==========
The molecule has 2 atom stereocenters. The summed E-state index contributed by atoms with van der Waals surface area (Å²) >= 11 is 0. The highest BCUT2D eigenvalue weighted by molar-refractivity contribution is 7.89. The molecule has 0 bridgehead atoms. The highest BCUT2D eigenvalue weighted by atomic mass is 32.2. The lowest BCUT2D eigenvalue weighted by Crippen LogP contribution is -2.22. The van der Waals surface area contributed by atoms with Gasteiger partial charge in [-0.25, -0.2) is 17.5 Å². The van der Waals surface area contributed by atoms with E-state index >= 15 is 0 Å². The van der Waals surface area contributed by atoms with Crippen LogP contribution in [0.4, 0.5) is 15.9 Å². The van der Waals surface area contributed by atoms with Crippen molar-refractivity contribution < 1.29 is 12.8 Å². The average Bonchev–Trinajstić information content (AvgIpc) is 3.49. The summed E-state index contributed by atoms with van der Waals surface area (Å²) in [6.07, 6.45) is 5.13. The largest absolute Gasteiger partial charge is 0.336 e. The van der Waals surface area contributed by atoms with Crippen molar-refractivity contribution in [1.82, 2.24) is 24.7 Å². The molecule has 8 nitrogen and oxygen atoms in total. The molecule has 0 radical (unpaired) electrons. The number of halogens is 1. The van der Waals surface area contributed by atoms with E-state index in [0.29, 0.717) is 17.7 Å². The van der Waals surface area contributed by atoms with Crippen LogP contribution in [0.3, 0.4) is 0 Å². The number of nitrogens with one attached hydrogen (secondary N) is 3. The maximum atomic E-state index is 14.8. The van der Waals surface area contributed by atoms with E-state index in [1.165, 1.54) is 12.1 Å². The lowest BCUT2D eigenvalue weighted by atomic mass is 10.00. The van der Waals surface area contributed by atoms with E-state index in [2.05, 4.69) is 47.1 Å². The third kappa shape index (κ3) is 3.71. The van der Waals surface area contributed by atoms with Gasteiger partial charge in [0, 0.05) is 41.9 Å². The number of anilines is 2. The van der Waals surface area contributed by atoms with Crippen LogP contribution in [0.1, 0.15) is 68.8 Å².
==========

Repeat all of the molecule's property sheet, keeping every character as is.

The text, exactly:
The molecule has 2 atom stereocenters. The summed E-state index contributed by atoms with van der Waals surface area (Å²) >= 11 is 0. The highest BCUT2D eigenvalue weighted by molar-refractivity contribution is 7.89. The molecule has 0 bridgehead atoms. The highest BCUT2D eigenvalue weighted by atomic mass is 32.2. The lowest BCUT2D eigenvalue weighted by Crippen LogP contribution is -2.22. The van der Waals surface area contributed by atoms with Gasteiger partial charge in [-0.25, -0.2) is 17.5 Å². The van der Waals surface area contributed by atoms with E-state index >= 15 is 0 Å². The van der Waals surface area contributed by atoms with Crippen LogP contribution in [0.4, 0.5) is 15.9 Å². The van der Waals surface area contributed by atoms with Crippen molar-refractivity contribution < 1.29 is 12.8 Å². The average Bonchev–Trinajstić information content (AvgIpc) is 3.49. The summed E-state index contributed by atoms with van der Waals surface area (Å²) in [6.07, 6.45) is 5.13. The largest absolute Gasteiger partial charge is 0.336 e. The van der Waals surface area contributed by atoms with Crippen molar-refractivity contribution in [1.82, 2.24) is 24.7 Å². The molecule has 8 nitrogen and oxygen atoms in total. The molecule has 0 radical (unpaired) electrons. The number of halogens is 1. The van der Waals surface area contributed by atoms with E-state index in [0.29, 0.717) is 17.7 Å². The van der Waals surface area contributed by atoms with Crippen LogP contribution in [0.3, 0.4) is 0 Å². The number of nitrogens with one attached hydrogen (secondary N) is 3. The maximum atomic E-state index is 14.8. The van der Waals surface area contributed by atoms with E-state index in [1.165, 1.54) is 12.1 Å². The lowest BCUT2D eigenvalue weighted by atomic mass is 10.00. The van der Waals surface area contributed by atoms with E-state index in [2.05, 4.69) is 47.1 Å². The third kappa shape index (κ3) is 3.71. The van der Waals surface area contributed by atoms with Gasteiger partial charge in [0, 0.05) is 41.9 Å². The number of anilines is 2. The van der Waals surface area contributed by atoms with Crippen LogP contribution in [0.1, 0.15) is 68.8 Å².